how to set the right video frame rate

Hi guys,

this is my first message on openFrameworks forum. I think that openFrameworks is a great work, it helps you to create advanced applications with a few (relatively) simple code lines! Well, now I’m getting into my problem.

I am building a simple application that has to record some data from various kind of source devices, and try to synchronize the information caught from everyone of them; one of the devices is a webcam, the others write on some serial ports. I’m using the videoGrabber in order to grab video frames and display them on my application window, and I’m using the memoryMovieMaker in order to save the frames to a file. As I said, I need synchronization with other devices, so I also write a video log file which contains the grabbed frame counter value and the relative timestamp (expressed in milliseconds).

But when I look at the result I have, for instance, a 36 seconds video file, playing at 30 fps, while my video log file says that the recording lasted much more time! (more than 50 seconds) and the real video frame rate was so about much less. Can I set the right video frame rate to the video file? Is there another way to do the same things best?

Please help! :expressionless: Hope to have been clear, thanks in advance.


I discovered that memoryMovieMaker (and qtVideoSaver, too) makes use of the method AddMediaSample of the qt libraries. This method allows me to set the frame duration for each frame, expressed, for instance, in the 600 units default time scale. So, whenever my app gets a new frame from my webcam (videoGrabber.isFrameNew()), it calculates how much was the duration of the last frame, and set it with addFrame(frame, frameDuration) method of memoryMovieMaker class. Anyway, when I record a long .mov file and then I play it in QuickTime, my video log file says the recording lasted for some minutes, but the video file lasts some minutes and some seconds more.

Shouldn’t this one be the right solution? Any ideas? Thanks,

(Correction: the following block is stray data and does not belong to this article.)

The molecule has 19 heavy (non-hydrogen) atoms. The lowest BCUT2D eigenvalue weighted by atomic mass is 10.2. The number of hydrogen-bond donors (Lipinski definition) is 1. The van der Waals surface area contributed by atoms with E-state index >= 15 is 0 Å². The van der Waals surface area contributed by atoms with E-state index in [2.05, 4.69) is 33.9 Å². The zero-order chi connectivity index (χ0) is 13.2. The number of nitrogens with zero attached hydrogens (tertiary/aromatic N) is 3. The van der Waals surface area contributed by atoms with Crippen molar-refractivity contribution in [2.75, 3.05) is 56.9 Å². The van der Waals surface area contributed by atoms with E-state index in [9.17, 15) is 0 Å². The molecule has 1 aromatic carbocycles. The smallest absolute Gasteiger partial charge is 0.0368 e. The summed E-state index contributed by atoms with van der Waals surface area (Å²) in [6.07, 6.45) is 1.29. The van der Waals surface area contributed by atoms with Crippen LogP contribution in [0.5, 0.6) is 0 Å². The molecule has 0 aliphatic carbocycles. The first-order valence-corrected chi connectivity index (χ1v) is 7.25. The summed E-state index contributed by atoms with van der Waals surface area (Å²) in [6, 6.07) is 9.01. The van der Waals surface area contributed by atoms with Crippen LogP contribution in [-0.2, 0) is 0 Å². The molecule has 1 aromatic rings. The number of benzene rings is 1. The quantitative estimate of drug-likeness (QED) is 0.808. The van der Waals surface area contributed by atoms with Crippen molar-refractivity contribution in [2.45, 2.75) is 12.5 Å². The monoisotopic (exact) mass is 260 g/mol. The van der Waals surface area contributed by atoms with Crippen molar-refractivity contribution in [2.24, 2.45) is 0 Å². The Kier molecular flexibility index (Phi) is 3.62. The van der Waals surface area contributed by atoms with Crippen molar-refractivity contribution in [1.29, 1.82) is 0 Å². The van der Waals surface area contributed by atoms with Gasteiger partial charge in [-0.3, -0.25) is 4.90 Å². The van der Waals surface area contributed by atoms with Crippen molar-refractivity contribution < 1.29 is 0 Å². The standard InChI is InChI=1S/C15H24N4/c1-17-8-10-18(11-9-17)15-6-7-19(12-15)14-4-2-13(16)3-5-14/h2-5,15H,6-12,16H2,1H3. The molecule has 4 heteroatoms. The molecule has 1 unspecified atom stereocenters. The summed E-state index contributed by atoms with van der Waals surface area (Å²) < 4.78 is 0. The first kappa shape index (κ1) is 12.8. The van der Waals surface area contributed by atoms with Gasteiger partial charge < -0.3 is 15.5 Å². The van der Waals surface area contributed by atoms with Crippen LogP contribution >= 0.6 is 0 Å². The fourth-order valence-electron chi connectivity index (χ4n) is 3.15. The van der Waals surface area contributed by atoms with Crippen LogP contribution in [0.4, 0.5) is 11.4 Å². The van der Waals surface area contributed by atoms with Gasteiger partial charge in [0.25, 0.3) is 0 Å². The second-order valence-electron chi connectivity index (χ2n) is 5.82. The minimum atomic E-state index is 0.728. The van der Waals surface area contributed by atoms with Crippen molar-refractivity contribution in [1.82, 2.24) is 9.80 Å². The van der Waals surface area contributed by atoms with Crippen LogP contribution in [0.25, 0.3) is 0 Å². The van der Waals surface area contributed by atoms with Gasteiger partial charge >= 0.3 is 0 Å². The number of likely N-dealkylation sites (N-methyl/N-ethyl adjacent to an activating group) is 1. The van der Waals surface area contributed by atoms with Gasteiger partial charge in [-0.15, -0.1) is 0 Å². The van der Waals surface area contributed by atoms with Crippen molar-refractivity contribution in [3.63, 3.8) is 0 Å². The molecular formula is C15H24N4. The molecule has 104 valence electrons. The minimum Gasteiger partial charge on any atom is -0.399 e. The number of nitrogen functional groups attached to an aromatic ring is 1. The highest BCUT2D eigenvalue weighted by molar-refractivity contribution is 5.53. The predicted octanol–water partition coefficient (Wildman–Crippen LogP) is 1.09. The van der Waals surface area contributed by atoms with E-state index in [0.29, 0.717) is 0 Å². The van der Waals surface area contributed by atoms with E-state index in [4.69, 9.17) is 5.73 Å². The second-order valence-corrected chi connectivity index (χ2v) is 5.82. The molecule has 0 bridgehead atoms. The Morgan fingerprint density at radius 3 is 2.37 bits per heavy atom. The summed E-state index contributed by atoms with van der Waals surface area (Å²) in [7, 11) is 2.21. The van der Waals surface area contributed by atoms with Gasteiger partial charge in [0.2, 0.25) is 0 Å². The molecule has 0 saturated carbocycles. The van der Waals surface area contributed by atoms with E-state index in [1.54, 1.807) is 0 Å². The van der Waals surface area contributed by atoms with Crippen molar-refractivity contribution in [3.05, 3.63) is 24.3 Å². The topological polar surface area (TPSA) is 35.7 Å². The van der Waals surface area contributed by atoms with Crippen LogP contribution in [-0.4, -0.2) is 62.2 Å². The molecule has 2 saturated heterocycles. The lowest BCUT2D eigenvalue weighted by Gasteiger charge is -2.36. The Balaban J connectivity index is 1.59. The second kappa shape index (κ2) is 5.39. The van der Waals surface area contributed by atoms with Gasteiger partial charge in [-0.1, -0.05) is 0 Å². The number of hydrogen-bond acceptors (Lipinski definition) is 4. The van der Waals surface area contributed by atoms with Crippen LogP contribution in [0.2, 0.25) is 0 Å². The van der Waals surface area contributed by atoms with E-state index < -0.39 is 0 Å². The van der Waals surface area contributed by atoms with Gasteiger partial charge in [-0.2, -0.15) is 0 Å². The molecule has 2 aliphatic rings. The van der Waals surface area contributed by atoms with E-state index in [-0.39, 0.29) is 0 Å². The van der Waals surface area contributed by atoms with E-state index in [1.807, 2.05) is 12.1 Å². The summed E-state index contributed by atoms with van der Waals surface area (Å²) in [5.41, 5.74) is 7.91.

This could be a 29.97 vs 30 fps issue. Most webcams run at exactly 30 fps, but encoders like qt generally default to 29.97. Try diving the longer time by 1.001, and if you get the shorter time – then that’s the issue.

Hi Kyle,

thanks for your reply. I set the frameDuration parameter as

(thisFrameTime - previousFrameTime) * 0.6f  

where the duration of the (previous) frame is expressed in milliseconds, and 0.6 is the conversion factor from milliseconds (1000 units per second) to the default Qt time scale (600 units per second). What am I missing? :roll: Thank you in advance.

Hmm, I’m not sure that’s right.

The first thing I would do is check the file that is output, and see how many frames it has (check in VLC or another player that allows you to see this kind of information).

Once you know how many frames it has, compare that to the length of time you expect it to be… and that should give you your framerate. If the framerate doesn’t quite make sense, or using that framerate doesn’t give you a file of the right length in seconds… post back here and it will be easier to figure out what went wrong.

Hi again,

thanks for you support. I recorded a short sample; both my ASCII video log and Quicktime Player say that 712 frames were grabbed, while my ASCII video log says the sample lasts for 25.73 seconds, so one single frame lasts on average about 0.036 seconds (so that 27.78 is my frame rate). Now, in order to set the correct video frame duration, I have to convert that value in milliseconds to Quicktime time-scale units (600 per seconds); so my previous method could be wrong. I think that 36 milliseconds is equal to 36/1.6667 time-scale units, where 1.6667 is the duration of a single unit, 1000/600. Do you think that 36/1.6667 is the correct frame duration parameter?

Yes, I think that is correct. I would have done it differently: (600 qt units / second) * (25.73 seconds / 712 frames) = 21.68 qt units / frame

Unfortunately it looks like your camera isn’t running at a multiple of qt’s 600 units/second, so you’re going to have to make most frames 22 units long and some frames 21 units long.

Yep, it could be due to some approximation error. So do you think that I should change time-scale someway (for instance to 1000 time units) or buy a constant recording rate camera?
I know that in the Quicktime libraries there’s a function that can set the video time scale, it is called ‘SetMediaTimeScale’. But I really don’t know where to put it in my code. And finally,

(600 qt units / second) * (25.73 seconds / 712 frames) = 21.68 qt units / frame

…can you explain it, please? Thank you, Kyle.


If you have spare change to get a nicer camera, that’s probably going to help. Unless, of course, it’s your computer dropping frames rather than the camera running at a non-standard fps.

If you need an approximation for short bursts of video, setting every other frame at 22 and 21 ms will gives you something that is approximately the right length. Otherwise you can just keep a running counter of how many frames you recorded, how much time has passed, and what the total length of the recorded video is… and use that to determine the length of the current frame.

The only reason I wrote the math out for calculating the fps is that I thought it was clearer than saying “36/1.6667”… but if it’s not clearer to you, don’t worry about it :slight_smile:

Fine. I will take in account your useful suggestions. Thanks again for your help.